In tandem with its acquisition of physical territory in the Middle East, the Islamic State terrorist organization has been choreographing a parallel insurgence on social media. As J.M. Berger wrote in The Atlantic, “The advance of an army used to be marked by war drums. Now it’s marked by volleys of tweets.”
The Islamic State has taken a multifaceted approach to social media, saturating sharing sites like Twitter and Facebook from multiple angles including the official IS account, regional IS accounts, and the accounts of individual mujahedeen fighters and radical supporters. The official and regional accounts have been used primarily to promote the organization through multimedia propaganda. On the other hand, the individual fighter accounts are treated much like regular twitter accounts, documenting the ordinary, relatable aspects of their daily life. However, recruitment messages and violent propaganda are systematically incorporated as well, creating a duality between fear and credibility intended to frighten enemies while appealing to potential followers. Finally, in the organization’s most recent tech-savvy maneuver, the Islamic State released the Android app “The Dawn of Glad Tidings” in April, through which users can subscribe to IS news updates while simultaneously authorizing the organization to automatically tweet from their personal accounts. While the Islamic State is certainly not the first terrorist organization to utilize social media, they are proving to be much more effective at it than most.
In fact, social media and internet tools favor non-state actors, and subsequently extremist organizations, while restricting the power of more dominant state actors. This is because governments are self-restricted in creating the types of sensationalist or attention-grabbing material that tends to go viral online. This new realm of asymmetrical information warfare grants influence to organizations like the Islamic State who would struggle with conventional methods of communication such as newspapers or television. Yet on social media, a government’s slowly-generated, moderated messages can often be drowned out by the extremist, eye-catching propaganda of organizations like the Islamic State.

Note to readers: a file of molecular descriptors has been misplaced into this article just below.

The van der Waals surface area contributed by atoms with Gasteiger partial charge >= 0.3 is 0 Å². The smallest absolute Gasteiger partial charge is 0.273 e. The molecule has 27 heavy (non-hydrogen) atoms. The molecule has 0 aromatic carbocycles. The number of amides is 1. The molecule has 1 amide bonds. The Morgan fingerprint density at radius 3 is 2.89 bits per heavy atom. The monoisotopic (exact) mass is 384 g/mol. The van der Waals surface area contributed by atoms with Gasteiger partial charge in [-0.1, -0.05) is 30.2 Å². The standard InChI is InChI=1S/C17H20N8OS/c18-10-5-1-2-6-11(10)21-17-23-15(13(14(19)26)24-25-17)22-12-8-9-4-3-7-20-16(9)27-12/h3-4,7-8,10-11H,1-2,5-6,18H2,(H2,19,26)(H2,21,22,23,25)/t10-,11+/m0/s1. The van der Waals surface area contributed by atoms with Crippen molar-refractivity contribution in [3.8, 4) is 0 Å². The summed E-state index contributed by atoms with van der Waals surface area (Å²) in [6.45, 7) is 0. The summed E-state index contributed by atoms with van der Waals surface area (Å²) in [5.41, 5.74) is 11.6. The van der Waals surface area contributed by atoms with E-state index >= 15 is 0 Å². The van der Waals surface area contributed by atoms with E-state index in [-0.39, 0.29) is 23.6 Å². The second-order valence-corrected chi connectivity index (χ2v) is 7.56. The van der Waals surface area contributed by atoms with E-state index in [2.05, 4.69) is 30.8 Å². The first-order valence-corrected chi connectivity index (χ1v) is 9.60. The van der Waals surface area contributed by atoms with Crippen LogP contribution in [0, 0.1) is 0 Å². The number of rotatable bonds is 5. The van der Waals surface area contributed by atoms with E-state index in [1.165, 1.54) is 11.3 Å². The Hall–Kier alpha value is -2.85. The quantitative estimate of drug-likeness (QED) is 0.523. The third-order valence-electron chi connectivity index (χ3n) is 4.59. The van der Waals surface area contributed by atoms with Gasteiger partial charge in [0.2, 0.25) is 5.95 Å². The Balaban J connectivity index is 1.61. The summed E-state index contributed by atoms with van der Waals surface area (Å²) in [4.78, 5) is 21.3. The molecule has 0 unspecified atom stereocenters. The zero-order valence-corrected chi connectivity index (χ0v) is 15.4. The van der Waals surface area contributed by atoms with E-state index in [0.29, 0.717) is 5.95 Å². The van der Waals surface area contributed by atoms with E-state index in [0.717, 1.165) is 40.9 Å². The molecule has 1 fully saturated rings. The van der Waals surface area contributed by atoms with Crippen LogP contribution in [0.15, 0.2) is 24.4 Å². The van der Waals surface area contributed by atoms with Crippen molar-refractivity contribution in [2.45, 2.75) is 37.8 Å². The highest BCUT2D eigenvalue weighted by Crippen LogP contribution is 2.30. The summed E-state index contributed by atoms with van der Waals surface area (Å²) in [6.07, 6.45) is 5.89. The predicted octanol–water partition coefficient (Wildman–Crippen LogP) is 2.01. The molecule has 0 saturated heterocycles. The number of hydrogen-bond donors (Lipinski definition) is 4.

Although it is clear that the Islamic State’s approach to social media is overinflating the organization’s actual outreach and following, it appears that their intent may be to use this inflated stature to their advantage. Over-projecting their current following creates an artificial bandwagon that could entice potential supporters who are currently on the fence. Also, by appearing larger and thus more intimidating while backing up their tweets with real-world action, their messages are treated more seriously. For example, the Dawn app reached almost 40,000 tweets the day the Islamic State marched on Mosul. By the time IS forces arrived, many Iraqi soldiers had already fled the city in fear, allowing the Islamic State to take over an entire city with relatively little armed conflict. Then, by live-tweeting their successful insurgence, IS grants themselves credibility for future threats.
Through these clever social media techniques, the IS leadership has been able to manufacture a campaign that resembles a grass-roots movement. Although the Iraqi government recently censored social media within its borders, the Islamic State is having no trouble circumventing these restrictions. Twitter has also removed several accounts connected with the IS organization for violating the site’s protocol, but these attempts to stamp out the Islamic State’s social media presence have been futile. For each account removed, three more can appear in its place, generating a never-ending game of virtual whack-a-mole.
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